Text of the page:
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Virginia lawmakers cracking down on ‘Farm Use’ tags

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It’s hard to drive down a rural road without seeing a farmer in a pickup truck sporting “Farm Use” tags. However, Virginia lawmakers and ag advocates say that these tags have been misused by the non-farming public for too long. So starting next year, the state’s Department of Motor Vehicles will start regulating them.

Farm Use tags have historically been used by farmers to signify that the vehicle in question falls under certain agricultural guidelines, such as the vehicle weighing less than 7,500 pounds and operating along a highway for no more than 75 miles from one part of the owner’s land to another. It also allows farmers to waive many aspects of Virginia’s vehicle registration process.

But it’s probably of little surprise that lawmakers began to take notice when more and more small SUVs and sedans around Virginia, as well as non-farmer pickups, were using Farm Use placards. The new legislation — which will go into effect July 1, 2023, and comes after years of talks between lawmakers and Virginia Farm Bureau — requires Virginia farmers to apply for farm use placards through the DMV. The placards will have an alphanumeric identification number and are nontransferable.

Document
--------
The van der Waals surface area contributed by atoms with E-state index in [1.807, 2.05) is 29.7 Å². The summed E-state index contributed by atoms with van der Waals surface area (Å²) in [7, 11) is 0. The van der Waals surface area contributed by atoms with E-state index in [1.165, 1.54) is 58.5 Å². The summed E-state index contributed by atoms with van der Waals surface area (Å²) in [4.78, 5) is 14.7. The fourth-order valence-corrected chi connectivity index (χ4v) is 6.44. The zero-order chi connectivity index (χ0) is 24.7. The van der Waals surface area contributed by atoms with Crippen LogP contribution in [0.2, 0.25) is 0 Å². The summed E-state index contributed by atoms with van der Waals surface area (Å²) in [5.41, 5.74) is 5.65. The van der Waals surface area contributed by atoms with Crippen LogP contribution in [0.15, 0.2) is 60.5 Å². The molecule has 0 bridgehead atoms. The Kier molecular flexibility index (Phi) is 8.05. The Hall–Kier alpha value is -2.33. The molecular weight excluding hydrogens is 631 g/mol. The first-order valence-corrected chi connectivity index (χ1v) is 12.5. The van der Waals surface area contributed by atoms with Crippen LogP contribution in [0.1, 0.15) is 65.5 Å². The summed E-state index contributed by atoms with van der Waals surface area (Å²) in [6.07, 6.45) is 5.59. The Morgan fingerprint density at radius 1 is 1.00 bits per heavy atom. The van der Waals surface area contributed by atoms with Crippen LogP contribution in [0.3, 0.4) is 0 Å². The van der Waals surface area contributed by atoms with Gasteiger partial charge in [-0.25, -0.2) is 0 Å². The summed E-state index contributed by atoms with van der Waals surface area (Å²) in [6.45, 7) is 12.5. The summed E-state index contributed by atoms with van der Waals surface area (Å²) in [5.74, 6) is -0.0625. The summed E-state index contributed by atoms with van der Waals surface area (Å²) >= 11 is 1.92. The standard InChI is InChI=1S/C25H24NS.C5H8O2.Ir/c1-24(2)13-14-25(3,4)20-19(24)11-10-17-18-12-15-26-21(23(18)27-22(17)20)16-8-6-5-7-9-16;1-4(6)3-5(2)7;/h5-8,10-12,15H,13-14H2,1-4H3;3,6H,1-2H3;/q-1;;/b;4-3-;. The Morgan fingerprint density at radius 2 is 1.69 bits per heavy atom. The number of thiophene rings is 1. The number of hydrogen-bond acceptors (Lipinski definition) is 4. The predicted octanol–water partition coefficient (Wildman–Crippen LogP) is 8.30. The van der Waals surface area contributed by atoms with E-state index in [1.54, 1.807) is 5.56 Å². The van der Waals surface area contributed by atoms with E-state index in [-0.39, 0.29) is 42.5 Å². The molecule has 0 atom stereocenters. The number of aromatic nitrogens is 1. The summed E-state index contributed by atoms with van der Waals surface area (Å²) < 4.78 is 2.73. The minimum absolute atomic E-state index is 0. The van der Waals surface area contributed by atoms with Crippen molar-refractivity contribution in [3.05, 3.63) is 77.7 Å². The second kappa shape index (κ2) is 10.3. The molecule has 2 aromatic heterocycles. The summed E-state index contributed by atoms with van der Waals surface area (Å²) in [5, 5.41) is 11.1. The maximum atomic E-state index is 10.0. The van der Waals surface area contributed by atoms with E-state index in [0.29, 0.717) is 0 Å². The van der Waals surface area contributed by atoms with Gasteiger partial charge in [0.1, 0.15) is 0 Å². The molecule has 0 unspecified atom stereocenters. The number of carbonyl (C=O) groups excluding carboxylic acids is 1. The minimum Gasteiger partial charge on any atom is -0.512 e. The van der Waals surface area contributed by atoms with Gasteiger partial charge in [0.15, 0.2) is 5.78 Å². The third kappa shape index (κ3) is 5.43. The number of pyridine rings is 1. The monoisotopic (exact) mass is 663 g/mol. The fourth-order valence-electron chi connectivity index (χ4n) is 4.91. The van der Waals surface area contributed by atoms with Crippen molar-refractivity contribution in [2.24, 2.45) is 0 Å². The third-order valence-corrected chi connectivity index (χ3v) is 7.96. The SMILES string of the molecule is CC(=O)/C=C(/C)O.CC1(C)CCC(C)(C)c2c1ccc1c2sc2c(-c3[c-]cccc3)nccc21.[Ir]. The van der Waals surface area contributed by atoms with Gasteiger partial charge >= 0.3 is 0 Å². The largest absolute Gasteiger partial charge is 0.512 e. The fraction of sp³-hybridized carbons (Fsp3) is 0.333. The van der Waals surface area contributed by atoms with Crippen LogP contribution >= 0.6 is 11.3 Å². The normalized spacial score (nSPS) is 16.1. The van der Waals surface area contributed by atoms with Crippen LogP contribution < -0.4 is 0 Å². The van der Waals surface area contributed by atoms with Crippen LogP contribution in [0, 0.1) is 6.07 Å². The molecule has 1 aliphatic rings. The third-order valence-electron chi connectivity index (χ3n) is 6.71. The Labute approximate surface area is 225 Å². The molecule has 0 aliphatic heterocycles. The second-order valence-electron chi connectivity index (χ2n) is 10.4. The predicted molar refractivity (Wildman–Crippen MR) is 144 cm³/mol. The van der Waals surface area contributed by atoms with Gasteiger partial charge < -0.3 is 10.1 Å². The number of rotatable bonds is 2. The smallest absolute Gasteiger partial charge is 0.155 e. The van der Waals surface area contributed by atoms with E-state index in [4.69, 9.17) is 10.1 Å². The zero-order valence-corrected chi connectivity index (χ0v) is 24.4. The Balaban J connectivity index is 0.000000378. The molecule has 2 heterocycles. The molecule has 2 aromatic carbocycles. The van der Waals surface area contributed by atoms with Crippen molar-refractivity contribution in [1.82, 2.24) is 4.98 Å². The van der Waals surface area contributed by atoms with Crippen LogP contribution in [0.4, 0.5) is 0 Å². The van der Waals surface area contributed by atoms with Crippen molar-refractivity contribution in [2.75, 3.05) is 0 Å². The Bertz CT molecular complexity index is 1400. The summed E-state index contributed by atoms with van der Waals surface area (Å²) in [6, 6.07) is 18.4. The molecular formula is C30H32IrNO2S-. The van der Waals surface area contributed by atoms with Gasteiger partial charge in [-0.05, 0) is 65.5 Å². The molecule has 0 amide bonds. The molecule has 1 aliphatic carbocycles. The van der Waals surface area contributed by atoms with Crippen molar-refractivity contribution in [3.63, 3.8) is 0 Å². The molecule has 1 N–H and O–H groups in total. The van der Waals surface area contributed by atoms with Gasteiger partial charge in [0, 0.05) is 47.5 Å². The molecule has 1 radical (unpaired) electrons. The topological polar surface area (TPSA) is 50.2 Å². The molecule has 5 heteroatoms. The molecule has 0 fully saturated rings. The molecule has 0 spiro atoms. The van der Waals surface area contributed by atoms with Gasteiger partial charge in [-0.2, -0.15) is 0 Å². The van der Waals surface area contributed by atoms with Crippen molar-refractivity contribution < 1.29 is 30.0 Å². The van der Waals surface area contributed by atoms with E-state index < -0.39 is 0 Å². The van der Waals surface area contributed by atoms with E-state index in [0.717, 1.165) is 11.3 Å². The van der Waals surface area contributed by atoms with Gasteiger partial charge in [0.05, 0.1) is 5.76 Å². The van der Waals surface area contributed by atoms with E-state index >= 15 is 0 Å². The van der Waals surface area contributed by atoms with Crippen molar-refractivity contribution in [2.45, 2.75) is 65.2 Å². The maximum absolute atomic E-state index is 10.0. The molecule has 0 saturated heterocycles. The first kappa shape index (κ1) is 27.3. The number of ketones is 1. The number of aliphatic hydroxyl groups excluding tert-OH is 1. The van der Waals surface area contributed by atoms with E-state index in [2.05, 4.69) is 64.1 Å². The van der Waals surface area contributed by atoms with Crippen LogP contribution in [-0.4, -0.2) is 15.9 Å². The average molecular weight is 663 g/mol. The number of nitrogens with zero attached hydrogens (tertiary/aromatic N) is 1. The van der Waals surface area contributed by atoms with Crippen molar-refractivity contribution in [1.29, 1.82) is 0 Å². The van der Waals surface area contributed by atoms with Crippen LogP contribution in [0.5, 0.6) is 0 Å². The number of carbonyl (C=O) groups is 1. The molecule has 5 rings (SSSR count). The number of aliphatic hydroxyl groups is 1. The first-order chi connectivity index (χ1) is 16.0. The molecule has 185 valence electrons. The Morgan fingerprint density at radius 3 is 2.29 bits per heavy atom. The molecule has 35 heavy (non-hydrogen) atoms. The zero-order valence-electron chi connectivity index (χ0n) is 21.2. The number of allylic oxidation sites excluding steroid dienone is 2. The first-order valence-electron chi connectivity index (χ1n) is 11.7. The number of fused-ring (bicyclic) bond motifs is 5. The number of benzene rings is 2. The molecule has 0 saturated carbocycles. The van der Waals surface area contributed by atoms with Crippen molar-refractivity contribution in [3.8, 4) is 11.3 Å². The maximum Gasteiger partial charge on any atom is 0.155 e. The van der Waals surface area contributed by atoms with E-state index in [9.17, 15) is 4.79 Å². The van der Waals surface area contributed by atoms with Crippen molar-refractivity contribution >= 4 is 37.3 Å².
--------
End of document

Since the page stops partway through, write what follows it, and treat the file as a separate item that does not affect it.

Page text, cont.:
Virginia Gov. Glenn Youngkin signed Republican-led House and Senate bills related to the tags into Virginia law early this month. HB179 and SB186 were identical bills sponsored by Del. Robert Bloxom Jr., R-Mappsville, and Sen. Emmett Hanger Jr., R-Mount Solon.

Andrew Smith, associate director of governmental relations for Virginia Farm Bureau, says the DMV could charge $15 for the placard, and ask farmers to disclose the size of their farms and kind of crops they produce to help verify legitimacy.

“It’s really important to preserve this exemption,” Smith said. “The legislature, the executive branch, saw the importance of preserving it because farmers typically only use these vehicles a few weeks out of the year. Harvesting and planting season is primarily when they use it so it’s really important. We were able to do something to cut out the abuse.”

In the current environment, anyone can go into a farm supply store and purchase a Farm Use placard for their vehicle, whether it is being used for farm purposes or not. Experts say that the misuse of these tags by non-farmers has been going on for more than a decade.

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